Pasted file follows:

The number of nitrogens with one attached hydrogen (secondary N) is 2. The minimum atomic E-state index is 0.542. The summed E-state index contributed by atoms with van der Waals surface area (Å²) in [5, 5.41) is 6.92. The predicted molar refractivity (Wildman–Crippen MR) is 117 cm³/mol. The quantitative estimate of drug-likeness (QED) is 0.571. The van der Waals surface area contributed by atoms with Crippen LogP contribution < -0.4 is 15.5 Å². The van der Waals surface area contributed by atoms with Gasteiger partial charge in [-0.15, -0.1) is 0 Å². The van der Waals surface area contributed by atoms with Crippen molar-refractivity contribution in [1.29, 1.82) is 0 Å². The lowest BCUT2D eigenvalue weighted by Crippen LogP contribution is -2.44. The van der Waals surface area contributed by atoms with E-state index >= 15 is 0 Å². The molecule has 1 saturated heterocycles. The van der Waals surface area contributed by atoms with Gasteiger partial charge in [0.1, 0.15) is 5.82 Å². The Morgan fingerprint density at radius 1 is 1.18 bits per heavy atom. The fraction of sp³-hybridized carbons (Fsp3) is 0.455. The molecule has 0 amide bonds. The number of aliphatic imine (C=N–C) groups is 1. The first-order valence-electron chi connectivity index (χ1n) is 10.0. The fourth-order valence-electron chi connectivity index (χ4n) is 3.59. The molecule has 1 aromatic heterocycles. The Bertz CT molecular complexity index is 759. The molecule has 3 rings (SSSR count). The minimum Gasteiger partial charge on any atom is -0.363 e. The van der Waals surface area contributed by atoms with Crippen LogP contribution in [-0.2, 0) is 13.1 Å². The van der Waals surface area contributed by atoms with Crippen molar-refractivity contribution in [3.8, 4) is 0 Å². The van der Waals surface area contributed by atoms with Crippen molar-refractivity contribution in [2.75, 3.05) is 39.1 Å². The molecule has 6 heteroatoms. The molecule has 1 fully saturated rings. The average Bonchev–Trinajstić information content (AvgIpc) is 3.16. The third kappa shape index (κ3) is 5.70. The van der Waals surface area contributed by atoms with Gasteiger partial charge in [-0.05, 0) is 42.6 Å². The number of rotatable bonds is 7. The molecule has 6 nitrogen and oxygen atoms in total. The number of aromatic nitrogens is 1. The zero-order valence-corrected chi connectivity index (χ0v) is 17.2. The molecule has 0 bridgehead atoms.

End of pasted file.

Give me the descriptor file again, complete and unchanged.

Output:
The number of nitrogens with one attached hydrogen (secondary N) is 2. The minimum atomic E-state index is 0.542. The summed E-state index contributed by atoms with van der Waals surface area (Å²) in [5, 5.41) is 6.92. The predicted molar refractivity (Wildman–Crippen MR) is 117 cm³/mol. The quantitative estimate of drug-likeness (QED) is 0.571. The van der Waals surface area contributed by atoms with Crippen LogP contribution < -0.4 is 15.5 Å². The van der Waals surface area contributed by atoms with Gasteiger partial charge in [-0.15, -0.1) is 0 Å². The van der Waals surface area contributed by atoms with Crippen molar-refractivity contribution in [1.29, 1.82) is 0 Å². The lowest BCUT2D eigenvalue weighted by Crippen LogP contribution is -2.44. The van der Waals surface area contributed by atoms with E-state index >= 15 is 0 Å². The molecule has 1 saturated heterocycles. The van der Waals surface area contributed by atoms with Gasteiger partial charge in [0.1, 0.15) is 5.82 Å². The Morgan fingerprint density at radius 1 is 1.18 bits per heavy atom. The fraction of sp³-hybridized carbons (Fsp3) is 0.455. The molecule has 0 amide bonds. The number of aliphatic imine (C=N–C) groups is 1. The first-order valence-electron chi connectivity index (χ1n) is 10.0. The fourth-order valence-electron chi connectivity index (χ4n) is 3.59. The molecule has 1 aromatic heterocycles. The Bertz CT molecular complexity index is 759. The molecule has 3 rings (SSSR count). The minimum Gasteiger partial charge on any atom is -0.363 e. The van der Waals surface area contributed by atoms with Crippen LogP contribution in [-0.2, 0) is 13.1 Å². The van der Waals surface area contributed by atoms with Crippen molar-refractivity contribution in [3.8, 4) is 0 Å². The van der Waals surface area contributed by atoms with Crippen molar-refractivity contribution in [2.75, 3.05) is 39.1 Å². The molecule has 6 heteroatoms. The molecule has 1 fully saturated rings. The average Bonchev–Trinajstić information content (AvgIpc) is 3.16. The third kappa shape index (κ3) is 5.70. The van der Waals surface area contributed by atoms with Gasteiger partial charge in [-0.05, 0) is 42.6 Å². The number of rotatable bonds is 7. The molecule has 6 nitrogen and oxygen atoms in total. The number of aromatic nitrogens is 1. The zero-order valence-corrected chi connectivity index (χ0v) is 17.2. The molecule has 0 bridgehead atoms.